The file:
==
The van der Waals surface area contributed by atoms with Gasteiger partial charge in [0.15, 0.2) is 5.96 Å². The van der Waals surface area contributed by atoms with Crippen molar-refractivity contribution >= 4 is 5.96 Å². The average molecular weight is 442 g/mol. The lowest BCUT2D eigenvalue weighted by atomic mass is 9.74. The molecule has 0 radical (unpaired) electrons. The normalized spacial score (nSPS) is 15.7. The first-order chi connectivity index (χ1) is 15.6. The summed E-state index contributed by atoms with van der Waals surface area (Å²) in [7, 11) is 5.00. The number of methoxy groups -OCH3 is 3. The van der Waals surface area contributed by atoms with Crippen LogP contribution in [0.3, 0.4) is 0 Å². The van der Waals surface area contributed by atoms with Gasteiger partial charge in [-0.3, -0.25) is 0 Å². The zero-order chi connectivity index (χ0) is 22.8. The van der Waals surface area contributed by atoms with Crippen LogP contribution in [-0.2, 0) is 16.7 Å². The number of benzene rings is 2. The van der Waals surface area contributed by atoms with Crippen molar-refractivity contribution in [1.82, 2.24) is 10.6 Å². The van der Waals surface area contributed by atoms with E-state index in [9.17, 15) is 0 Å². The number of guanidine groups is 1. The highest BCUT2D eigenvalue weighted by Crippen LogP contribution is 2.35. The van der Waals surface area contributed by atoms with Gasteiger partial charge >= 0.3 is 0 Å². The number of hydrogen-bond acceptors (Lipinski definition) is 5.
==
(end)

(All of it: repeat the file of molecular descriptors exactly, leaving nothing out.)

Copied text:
The van der Waals surface area contributed by atoms with Gasteiger partial charge in [0.15, 0.2) is 5.96 Å². The van der Waals surface area contributed by atoms with Crippen molar-refractivity contribution >= 4 is 5.96 Å². The average molecular weight is 442 g/mol. The lowest BCUT2D eigenvalue weighted by atomic mass is 9.74. The molecule has 0 radical (unpaired) electrons. The normalized spacial score (nSPS) is 15.7. The first-order chi connectivity index (χ1) is 15.6. The summed E-state index contributed by atoms with van der Waals surface area (Å²) in [7, 11) is 5.00. The number of methoxy groups -OCH3 is 3. The van der Waals surface area contributed by atoms with Crippen LogP contribution in [0.3, 0.4) is 0 Å². The van der Waals surface area contributed by atoms with Gasteiger partial charge in [-0.3, -0.25) is 0 Å². The zero-order chi connectivity index (χ0) is 22.8. The van der Waals surface area contributed by atoms with Crippen LogP contribution in [-0.2, 0) is 16.7 Å². The number of benzene rings is 2. The van der Waals surface area contributed by atoms with Crippen molar-refractivity contribution in [1.82, 2.24) is 10.6 Å². The van der Waals surface area contributed by atoms with E-state index in [9.17, 15) is 0 Å². The number of guanidine groups is 1. The highest BCUT2D eigenvalue weighted by Crippen LogP contribution is 2.35. The van der Waals surface area contributed by atoms with Gasteiger partial charge >= 0.3 is 0 Å². The number of hydrogen-bond acceptors (Lipinski definition) is 5.